I was interested in the observation and discussion of strain in ATP and in kinesin's β sheet. However, these are not strongly emphasized in the manuscript and I am left with questions/concerns, particularly with regards to the β sheet strain. The model for strain is a second-order Gaussian surface, which is characterized by a single curvature parameter. It is not clear to me whether this can accurately capture the 'wrinkle' that appears in kinesin's β sheet when the two halves rotate with respect to each other. The free energy of the strain could therefore be significantly underestimated. For the ATP strain, it is not clear whether the magnitude of the observed strain (1.2kcal/mol) falls in the expected range, or how this would change our view of kinesin's mechanochemistry.
In summary, I do not find the major claims of this paper, regarding the nucleotide pocket and the switch I loop, to be justified by the reported experiments – and indeed I think they likely arise from artifacts related to the simulation methods. The Discussion does not connect the simulation results to the most recent findings regarding kinesin's ADP•Pi state, even where there are seeming contradictions. Some of the other observations in the paper, particularly regarding strain in ATP and/or the β sheet, seem to have more merit. However, on the whole I think this work should be substantially revised and belongs in a more specialized journal.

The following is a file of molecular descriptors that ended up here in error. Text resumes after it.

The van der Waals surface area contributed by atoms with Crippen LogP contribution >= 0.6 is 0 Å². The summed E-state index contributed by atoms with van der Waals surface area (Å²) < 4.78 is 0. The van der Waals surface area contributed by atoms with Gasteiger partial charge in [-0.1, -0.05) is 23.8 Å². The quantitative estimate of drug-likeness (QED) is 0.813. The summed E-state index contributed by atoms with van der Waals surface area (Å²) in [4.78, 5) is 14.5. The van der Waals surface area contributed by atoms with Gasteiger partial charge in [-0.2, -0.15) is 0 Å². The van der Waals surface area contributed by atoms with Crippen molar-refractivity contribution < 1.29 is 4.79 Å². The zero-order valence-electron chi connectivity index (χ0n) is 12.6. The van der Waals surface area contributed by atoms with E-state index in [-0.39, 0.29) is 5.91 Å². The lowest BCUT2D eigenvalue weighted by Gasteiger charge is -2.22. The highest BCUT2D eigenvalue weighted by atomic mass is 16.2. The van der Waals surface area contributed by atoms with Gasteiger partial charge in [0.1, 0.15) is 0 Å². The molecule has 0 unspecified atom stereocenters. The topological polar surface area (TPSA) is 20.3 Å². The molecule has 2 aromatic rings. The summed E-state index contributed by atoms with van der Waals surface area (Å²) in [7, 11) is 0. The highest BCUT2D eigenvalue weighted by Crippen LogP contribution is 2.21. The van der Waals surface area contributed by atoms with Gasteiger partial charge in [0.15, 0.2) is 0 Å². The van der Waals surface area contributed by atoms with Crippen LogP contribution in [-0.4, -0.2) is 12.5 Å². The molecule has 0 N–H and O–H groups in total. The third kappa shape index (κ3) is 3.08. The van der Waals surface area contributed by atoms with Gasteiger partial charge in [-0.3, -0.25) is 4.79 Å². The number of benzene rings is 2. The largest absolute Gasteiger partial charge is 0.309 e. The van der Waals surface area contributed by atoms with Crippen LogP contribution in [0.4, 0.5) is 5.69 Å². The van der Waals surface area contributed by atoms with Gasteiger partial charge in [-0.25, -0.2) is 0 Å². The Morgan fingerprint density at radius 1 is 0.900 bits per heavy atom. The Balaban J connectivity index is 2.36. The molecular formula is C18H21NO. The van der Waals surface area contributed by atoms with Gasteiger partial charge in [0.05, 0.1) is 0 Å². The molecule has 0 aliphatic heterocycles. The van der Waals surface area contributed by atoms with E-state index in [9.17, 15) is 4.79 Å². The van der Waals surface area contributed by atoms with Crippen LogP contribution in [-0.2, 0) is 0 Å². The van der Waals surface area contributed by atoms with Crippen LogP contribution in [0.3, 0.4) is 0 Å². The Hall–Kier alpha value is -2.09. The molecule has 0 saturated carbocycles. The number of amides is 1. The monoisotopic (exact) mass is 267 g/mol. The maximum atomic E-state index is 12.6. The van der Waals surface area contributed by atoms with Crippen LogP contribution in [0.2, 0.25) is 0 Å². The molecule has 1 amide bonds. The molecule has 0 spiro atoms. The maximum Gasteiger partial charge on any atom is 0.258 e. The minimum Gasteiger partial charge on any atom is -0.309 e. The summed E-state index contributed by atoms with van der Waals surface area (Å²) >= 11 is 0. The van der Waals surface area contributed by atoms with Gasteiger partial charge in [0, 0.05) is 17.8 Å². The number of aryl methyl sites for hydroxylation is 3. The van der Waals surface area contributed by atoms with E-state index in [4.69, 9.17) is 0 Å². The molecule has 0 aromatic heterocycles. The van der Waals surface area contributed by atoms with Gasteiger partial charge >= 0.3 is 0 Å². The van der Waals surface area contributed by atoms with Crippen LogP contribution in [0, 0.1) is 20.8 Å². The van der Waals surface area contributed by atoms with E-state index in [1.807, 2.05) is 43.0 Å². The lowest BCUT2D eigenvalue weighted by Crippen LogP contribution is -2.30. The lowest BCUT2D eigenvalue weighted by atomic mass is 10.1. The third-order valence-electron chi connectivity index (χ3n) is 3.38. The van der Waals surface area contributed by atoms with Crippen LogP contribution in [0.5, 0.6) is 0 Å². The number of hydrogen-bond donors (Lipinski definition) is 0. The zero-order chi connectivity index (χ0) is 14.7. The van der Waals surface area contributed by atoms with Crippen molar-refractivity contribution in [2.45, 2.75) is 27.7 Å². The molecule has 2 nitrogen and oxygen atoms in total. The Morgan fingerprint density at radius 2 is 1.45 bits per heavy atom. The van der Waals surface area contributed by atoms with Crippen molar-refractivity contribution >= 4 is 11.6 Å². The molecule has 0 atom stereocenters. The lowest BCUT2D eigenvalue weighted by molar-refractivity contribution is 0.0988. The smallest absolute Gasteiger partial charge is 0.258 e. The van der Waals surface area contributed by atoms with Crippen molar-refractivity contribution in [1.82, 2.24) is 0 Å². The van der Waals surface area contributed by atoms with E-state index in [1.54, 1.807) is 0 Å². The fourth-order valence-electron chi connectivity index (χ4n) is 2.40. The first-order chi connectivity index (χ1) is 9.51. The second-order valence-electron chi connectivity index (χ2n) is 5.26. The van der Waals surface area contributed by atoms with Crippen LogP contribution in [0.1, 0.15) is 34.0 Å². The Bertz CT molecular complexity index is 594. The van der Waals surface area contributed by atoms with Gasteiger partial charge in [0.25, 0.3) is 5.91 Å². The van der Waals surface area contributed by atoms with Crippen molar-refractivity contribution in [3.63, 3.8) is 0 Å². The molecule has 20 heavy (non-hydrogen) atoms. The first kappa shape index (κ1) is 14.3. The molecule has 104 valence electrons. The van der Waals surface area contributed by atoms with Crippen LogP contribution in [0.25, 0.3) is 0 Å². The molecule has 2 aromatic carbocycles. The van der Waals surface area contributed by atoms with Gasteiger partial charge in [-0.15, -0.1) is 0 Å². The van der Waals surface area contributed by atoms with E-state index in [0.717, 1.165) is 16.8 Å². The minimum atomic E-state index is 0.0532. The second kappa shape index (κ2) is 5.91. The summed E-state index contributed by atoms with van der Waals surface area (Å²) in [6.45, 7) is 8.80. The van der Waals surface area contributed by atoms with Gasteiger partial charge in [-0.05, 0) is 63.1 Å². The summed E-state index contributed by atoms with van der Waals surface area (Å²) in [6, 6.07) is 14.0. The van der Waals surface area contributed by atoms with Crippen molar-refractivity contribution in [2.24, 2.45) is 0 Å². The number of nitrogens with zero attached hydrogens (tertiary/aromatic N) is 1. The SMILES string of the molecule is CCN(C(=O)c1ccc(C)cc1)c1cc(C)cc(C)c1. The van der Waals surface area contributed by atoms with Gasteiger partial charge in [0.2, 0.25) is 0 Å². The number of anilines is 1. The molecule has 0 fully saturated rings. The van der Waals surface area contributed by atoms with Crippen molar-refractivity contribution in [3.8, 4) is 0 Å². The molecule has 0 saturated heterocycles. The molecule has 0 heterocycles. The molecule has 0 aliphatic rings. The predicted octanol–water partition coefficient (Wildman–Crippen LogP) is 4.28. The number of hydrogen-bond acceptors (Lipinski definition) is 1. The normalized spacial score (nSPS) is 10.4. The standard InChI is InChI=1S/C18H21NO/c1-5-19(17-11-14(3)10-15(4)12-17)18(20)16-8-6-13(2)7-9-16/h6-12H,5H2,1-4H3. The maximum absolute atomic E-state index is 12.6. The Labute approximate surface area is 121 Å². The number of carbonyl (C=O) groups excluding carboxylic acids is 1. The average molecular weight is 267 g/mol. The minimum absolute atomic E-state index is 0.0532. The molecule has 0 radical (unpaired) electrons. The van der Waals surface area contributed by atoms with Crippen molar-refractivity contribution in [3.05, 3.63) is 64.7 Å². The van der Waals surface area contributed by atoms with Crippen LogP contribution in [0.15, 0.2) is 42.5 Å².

In this molecular dynamics (MD) simulation study of kinesin, the authors conducted a systematic analysis of conformational dynamics of a single kinesin motor domain, either bound to a microtubule (MT) dimer unit or in solution; several nucleotide binding states (ATP, ADP/Pi, ADP and Apo) have also been examined. Compared to previous MD studies, the current work substantially extended the simulation time scale to multiple microseconds (for each state) by taking advantage of resources available on Anton. This is significant since as the authors showed that in most cases, the conformational properties of interest reach a plateau only after about one or a few microsecond(s). The extensive sampling is also essential to a meaningful estimate of the bending energy of the central β-sheet and an evaluation of its relevance to nucleotide processing.